Among the wit and wisdom of Homer Simpson is the dismissive comment that “You can prove anything with facts.” But now it appears that for once, Homer was wrong.
A paper from academics at the University of Michigan and Georgia State University argues that not only can facts sometimes fail to correct misconceptions, but in some cases they can even make people more likely to believe in those misconceptions.
The research was within the context of political reporting, where what is true and what is a misconception is somewhat fuzzy. The authors chose to define a misconception as when “beliefs about factual matters are not supported by clear evidence and expert opinion”, which includes both beliefs which are absolutely incorrect and beliefs which can’t be proven untrue, but are unsubstantiated.
The new studies built on previous research which had found that the less accurate people’s beliefs are, the stronger they hold those beliefs. They also showed that people who hear a factual statement and then a claim which falsely discredits the statement are not only likely to believe the statement is false, but be more confident in that belief than somebody who simply hears and believes a statement without any discrediting claim.
The new research consisted of five studies which used mocked up news reports, combining extracts from a variety of real reports. The reports contained both facts and claims about various subjects. In most cases, the report would present the claims followed by the factual statement, usually with the claim being in the form of a suggestion or implication rather than an outright lie. That was designed to mimic the pattern in real reports to present opposing arguments, even if the article gives additional weight to one side.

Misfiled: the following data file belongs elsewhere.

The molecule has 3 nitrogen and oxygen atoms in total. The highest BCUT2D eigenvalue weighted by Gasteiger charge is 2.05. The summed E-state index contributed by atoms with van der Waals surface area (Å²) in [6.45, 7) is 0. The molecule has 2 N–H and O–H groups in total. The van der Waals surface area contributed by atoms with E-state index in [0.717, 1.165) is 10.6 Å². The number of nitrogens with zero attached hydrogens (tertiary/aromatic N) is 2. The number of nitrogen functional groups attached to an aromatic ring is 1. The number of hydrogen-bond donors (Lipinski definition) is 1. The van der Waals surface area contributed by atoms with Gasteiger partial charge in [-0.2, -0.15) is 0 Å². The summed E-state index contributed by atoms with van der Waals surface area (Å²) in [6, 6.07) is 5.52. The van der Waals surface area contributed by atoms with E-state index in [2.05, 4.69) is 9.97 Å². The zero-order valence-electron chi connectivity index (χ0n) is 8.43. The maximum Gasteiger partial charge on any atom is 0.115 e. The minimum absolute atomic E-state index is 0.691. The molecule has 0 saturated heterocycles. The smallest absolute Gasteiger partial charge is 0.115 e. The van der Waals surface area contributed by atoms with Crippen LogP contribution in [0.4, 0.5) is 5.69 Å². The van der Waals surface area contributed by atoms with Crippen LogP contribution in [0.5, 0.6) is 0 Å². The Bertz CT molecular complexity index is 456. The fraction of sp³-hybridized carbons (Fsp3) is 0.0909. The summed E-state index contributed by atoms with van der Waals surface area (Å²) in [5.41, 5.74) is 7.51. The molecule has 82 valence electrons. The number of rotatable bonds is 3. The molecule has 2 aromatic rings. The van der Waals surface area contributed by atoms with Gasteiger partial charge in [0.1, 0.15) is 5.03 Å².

These included those where the misconceptions were more likely to be held by conservatives (that Iraq had weapons of mass destruction before the 2003 US-led invasion) and more likely to be held by liberals (that President George W Bush banned stem cell research).
(It’s important to note with the Iraq question that the misconception was the idea that the WMD’s existence was a fact; while they indeed may have existed, that isn’t a proven fact.)
The overall pattern of the findings was that while the reports enhanced the beliefs of those who previously held the factual view, those who already believed the claims didn’t just dismiss the inclusion of the fact but wound up believing in the claim even more strongly.
The results also showed that not only were both liberals and conservatives equally affected by this pattern, but that it made no difference what source the researchers claimed as having produced the mocked-up article. Even where a test participant read an article they were told was from a source which shared their political persuasion, they were still likely to strengthen their misperception upon being presented with a claim that supported it and a fact that contradicted it.
The conclusions have ramifications both in political reporting and psychology. They show that the effects of biased reports aren’t necessarily softened by the practice of at least including a token contradictory viewpoint, even when that viewpoint is clearly factual. And they raise questions about the way in which people come to reasoned judgments when confronted with contradictory information.
[Picture credit: MIT OpenCourseWare]